Sunridge casino seeks 100-foot variance |

Sunridge casino seeks 100-foot variance

by Susie Vasquez
Nevada Appeal News Service
Submitted photo A rendering of the planned Sunridge casino in North Douglas County.

MINDEN – Developers of a proposed casino and 300-room hotel in north Douglas County will ask the Douglas County Planning Commission to approve a 100-foot height variance for the second phase of the project this week.

It could be an uphill battle, based on findings of county planners.

“The subject site is not exceptionally narrow or shallow and does not have any topographic conditions that create practical difficulties to, or exceptional and undue hardships upon, the applicant,” Associate Planner Brandy Fox McMahon said in her report.

“Though staff was unable to make the findings for the height variance, the overall project has been deemed to be of high quality and worthy of the planning commission’s approval,” she said.

Located on the southeast corner of Highway 395 and South Sunridge Drive, the 45-acre Goldtown Casino project will be built in two phases. Max Baer’s proposed Beverly Hillbillies casino is located on the north side of Indian Hills near the Douglas County/Carson City line.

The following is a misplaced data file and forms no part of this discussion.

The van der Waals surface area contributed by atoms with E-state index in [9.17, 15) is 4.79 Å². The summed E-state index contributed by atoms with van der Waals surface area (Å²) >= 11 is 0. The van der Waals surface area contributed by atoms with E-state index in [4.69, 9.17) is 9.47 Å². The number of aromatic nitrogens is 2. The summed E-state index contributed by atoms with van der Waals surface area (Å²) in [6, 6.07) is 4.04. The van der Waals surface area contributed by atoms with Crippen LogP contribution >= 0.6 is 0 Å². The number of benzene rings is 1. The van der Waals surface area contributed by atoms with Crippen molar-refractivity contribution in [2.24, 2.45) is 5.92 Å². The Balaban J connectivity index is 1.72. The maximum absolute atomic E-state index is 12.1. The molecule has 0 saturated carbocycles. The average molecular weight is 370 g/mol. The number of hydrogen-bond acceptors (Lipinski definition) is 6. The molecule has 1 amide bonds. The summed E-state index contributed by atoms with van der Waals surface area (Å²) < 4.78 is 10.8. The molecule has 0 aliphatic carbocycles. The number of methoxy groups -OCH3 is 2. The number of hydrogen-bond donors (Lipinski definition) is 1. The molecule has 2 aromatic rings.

Phase one of Goldtown includes the hotel and 92,000 square feet of casino space, 50,000 square feet of retail outlet shopping, restaurants and a convention facility.

Costs are estimated at $125 million for the first phase, according to information from American Vantage Cos. Phase two includes a parking garage, conference center, event center, casino expansion, retail space, spa and wellness center, according to information from county officials.

Zoning for the project was approved by the Board of Commissioners about 15 years ago. Commissioners subsequently denied a request for the required special use permit by a 3-2 vote, the decision based on concerns that a casino complex was incompatible with the surrounding residential neighborhood.

Residents at that time voiced concerns over the increased need for fire protection and emergency medical services, as well as impacts on air quality, traffic, water and crime, according to an article in The Record Courier.

Developers Las Vegas Paving Corp. challenged that decision in court and won. District Court Judge Dave Gamble required the county to issue the permit, saying the special use permit provides guidelines and is not discretionary.

According to the District Attorney’s office, the court-ordered special use permit for the casino/hotel is still in effect.

The maximum permissible height in the general commercial and tourist commercial/general commercial overlay zoning districts is 45 feet.

District Court stipulated that a casino-hotel could be constructed per the approved plans that show a maximum height of 53 feet and architectural projections to a maximum height of 64 feet.

Brownstone GoldTown LLC is handling pre-development and financing proposals. The project is a joint venture with RFG Gaming & Hospitality, according to information from Business Wire.

• Contact reporter Susie Vasquez at or 782-5121, ext. 211.